Food History

What Did Texans Eat in the 19th Century?

A tour of menus in the days when lunch was "dinner" and dinner was "tea."

By Victoria Haneveer November 11, 2016

Old kitchen from publicdomainpictures dot net ddm5xl

No microwaves here.

These days we're all fascinated by food in one way or another. We like preparing it, eating it, trying new cuisines and cooking styles, checking out new restaurants and counting calories and carbs. We like to stay up-to-date on the newest recipes and food trends and the latest restaurants to open in the city. While it's currently at a fever pitch, the fascination is nothing new. After all, we need to eat. But since Texas became a state in 1845, methods of procuring food, preparing and preserving it have certainly changed. 

A Typical 19th Century Family Menu

In the 1800s, it wasn't hip to consider seasonality, it was a necessity. Household menus hinged primarily on what was available. These were the days before rapid transit, refrigeration and home freezers. Local breakfast options included coffee, boiled eggs, cornbread, fried potatoes, sausages, omelet and hash. Dinner, as lunch used to be called, was the largest meal of the day. Boiled or roasted meats sweetened with molasses or honey, vegetables, soup, beans, poultry, mutton with currant jelly, roast pork with apple sauce, stewed liver and fish were all commonly served, and might be followed with fruit pie or another dessert.

Supper, which was also known as tea, was served in the evening. Supper was often stewed fruit, soused calves' feet, cornbread and perhaps some stewed oysters, washed down with a cup of tea. Early Texans ate with a knife and spoon, no fork. In the early 19th century, beef cost about 7 cents a pound, milk was 32 cents a gallon and tea was $0.75 to $2.25 per pound. No wonder they ate a lot of beef (that hasn't changed much) and only the rich enjoyed tea.

Beef on pixabay wemgz4

It's not beaver tail, but it will do.

Image: Pixabay

Key Preservation and Cooking Techniques

There was plenty of choice in meat, including beef, bison, elk, beaver tail, pigeon, pork (often served as ham) and deer. Longhorns, however, were still yet to be domesticated. Potatoes, tomatoes, apples, strawberries, beans and corn were also available. Tortillas, corn bread and hominy were popular; wheat was less common than corn, but wheat breads were also eaten. Beer was often safer to drink than water. Lobster was actually ground up as fertilizer at the beginning of the 1800s because nobody wanted to eat it (especially Texas' indigenous Caribbean spiny lobster), yet by the turn of the century it was considered a fine food, as it is today.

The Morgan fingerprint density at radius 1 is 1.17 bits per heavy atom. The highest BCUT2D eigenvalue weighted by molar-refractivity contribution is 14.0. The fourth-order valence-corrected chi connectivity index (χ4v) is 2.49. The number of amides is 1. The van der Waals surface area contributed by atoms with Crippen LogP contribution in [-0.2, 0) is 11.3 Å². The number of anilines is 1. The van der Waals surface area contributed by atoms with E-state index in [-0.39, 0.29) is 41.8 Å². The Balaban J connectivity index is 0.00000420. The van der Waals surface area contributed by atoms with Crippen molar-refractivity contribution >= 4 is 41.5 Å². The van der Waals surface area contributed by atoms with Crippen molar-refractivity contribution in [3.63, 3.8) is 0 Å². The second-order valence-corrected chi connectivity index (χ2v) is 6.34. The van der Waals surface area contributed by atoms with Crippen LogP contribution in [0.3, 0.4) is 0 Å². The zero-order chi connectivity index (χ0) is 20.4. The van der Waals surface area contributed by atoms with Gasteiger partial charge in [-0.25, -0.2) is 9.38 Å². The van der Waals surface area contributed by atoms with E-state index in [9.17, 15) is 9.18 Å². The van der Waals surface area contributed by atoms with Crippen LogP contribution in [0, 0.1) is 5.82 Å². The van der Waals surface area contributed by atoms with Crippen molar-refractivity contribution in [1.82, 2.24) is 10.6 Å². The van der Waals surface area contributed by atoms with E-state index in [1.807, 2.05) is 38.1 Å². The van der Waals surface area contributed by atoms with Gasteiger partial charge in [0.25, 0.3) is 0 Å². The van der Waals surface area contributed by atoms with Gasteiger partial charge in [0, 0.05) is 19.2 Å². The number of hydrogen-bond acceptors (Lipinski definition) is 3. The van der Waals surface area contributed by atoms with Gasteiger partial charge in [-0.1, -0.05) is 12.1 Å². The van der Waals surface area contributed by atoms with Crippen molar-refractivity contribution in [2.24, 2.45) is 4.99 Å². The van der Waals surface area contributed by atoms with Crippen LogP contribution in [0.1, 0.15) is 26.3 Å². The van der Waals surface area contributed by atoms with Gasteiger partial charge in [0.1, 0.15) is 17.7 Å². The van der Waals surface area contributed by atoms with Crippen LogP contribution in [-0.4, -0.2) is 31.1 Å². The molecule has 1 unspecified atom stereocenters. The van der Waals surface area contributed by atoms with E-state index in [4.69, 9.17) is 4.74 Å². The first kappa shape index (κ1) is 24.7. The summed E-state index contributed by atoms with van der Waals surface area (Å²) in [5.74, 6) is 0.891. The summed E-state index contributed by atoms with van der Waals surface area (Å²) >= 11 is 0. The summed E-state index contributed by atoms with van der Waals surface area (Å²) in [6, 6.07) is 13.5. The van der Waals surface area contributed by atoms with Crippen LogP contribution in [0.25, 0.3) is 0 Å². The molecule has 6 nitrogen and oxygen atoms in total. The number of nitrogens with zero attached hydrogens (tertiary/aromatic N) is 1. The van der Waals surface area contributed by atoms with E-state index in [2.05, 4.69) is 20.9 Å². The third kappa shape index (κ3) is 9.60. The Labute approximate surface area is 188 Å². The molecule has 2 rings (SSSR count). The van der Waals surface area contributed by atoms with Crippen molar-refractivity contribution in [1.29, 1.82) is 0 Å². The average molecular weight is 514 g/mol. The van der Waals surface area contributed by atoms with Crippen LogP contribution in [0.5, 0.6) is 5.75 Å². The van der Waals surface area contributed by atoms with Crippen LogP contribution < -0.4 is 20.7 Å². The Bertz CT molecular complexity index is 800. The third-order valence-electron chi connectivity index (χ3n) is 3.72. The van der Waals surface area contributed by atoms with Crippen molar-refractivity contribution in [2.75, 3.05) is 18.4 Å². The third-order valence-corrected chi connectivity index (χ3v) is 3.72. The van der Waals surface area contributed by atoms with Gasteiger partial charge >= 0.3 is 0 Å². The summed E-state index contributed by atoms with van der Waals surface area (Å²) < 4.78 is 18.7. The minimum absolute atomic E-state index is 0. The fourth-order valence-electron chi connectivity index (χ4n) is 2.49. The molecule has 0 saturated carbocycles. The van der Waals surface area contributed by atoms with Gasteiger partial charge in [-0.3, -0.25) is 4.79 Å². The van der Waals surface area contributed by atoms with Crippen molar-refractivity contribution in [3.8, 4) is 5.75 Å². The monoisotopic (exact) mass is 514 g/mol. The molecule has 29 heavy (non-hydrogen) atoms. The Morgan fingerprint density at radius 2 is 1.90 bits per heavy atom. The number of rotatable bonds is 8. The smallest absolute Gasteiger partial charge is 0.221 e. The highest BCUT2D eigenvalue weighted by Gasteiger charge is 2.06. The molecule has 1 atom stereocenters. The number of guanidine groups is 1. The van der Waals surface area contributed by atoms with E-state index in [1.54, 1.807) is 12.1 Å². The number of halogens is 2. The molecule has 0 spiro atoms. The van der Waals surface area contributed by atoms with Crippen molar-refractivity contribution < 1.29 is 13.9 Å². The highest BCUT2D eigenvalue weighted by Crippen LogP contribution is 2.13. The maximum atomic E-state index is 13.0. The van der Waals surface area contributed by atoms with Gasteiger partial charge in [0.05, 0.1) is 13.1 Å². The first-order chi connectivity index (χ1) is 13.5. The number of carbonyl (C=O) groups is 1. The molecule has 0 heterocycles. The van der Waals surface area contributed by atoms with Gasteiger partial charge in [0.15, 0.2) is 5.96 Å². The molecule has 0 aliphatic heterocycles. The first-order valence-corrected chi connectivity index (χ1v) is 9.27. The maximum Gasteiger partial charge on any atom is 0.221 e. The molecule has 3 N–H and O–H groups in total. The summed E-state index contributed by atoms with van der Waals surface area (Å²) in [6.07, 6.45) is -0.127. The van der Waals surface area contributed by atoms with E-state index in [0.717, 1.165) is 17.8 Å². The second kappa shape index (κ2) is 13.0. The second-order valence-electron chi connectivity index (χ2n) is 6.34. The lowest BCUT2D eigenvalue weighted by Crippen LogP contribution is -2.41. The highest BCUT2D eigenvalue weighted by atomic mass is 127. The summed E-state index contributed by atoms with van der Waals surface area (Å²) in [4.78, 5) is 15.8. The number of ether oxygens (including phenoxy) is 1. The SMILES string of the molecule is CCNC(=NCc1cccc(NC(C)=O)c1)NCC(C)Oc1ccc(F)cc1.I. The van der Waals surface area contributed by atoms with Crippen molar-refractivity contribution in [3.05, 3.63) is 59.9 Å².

There were various ways to preserve food two centuries ago, since refrigeration and freezing were not yet available. The most popular method was canning in sealed glass jars. Meat was sometimes smoked over a fire, and this added flavor as well as preserving the flesh. Some meat was salted to keep it longer, too. Vegetables were pickled to survive long winters where there were no root cellars. Roasting over a fire was a popular cooking method. Sometimes meat was boiled in a kettle or fried in a skillet or on a griddle. Some of the breads and cakes were also made on griddles. By the end of the 1800s, factories started to contribute to the increase of canned and processed food that naturally kept for longer periods of time.

How Times Have Changed!

Today, a lot of families don't have the desire or the time to prepare meals from scratch, and eating at a restaurant or getting takeout is a popular way to dine in a hurry these days. We're used to enjoying cuisines from all over the globe and have adopted many international dishes as our own. Our great-great-great grandfathers wouldn't have recognized a kolache (Czechs didn't start arriving in Texas until the 1840s) or tikka masala (Houston's Mahatma Gandhi District wasn't officially named until 2010). Modern families don't always have time to sit together in the evening, either. Two hundred years ago a family's schedule would have been planned around the meals, not the other way around. There was no neighborhood H-E-B to grab supplies from and eating out only happened at inns when traveling, so families would have farmed their own meat and grown their own fruits and vegetables or purchased what they needed locally and frequently.

Pork, beef, poultry and other meats were processed and preserved at home. Even the menus were seasonal; during the spring and summer, more fruits and vegetables were eaten because they were fresh and ripe, while in the winter families relied on preserved foods. Today a lot of the focus is on which foods are healthy and which are not but go back two hundred years and the focus was simply on what was available, tasted serviceably good and didn't kill you. In a way we've come full circle, once again wanting to ensure we eat plenty of fresh produce and that's grown locally, but we also have access to out-of-season foods which might have traveled halfway around the world before ending up on the shelves of our local grocery store.

Filed under
Show Comments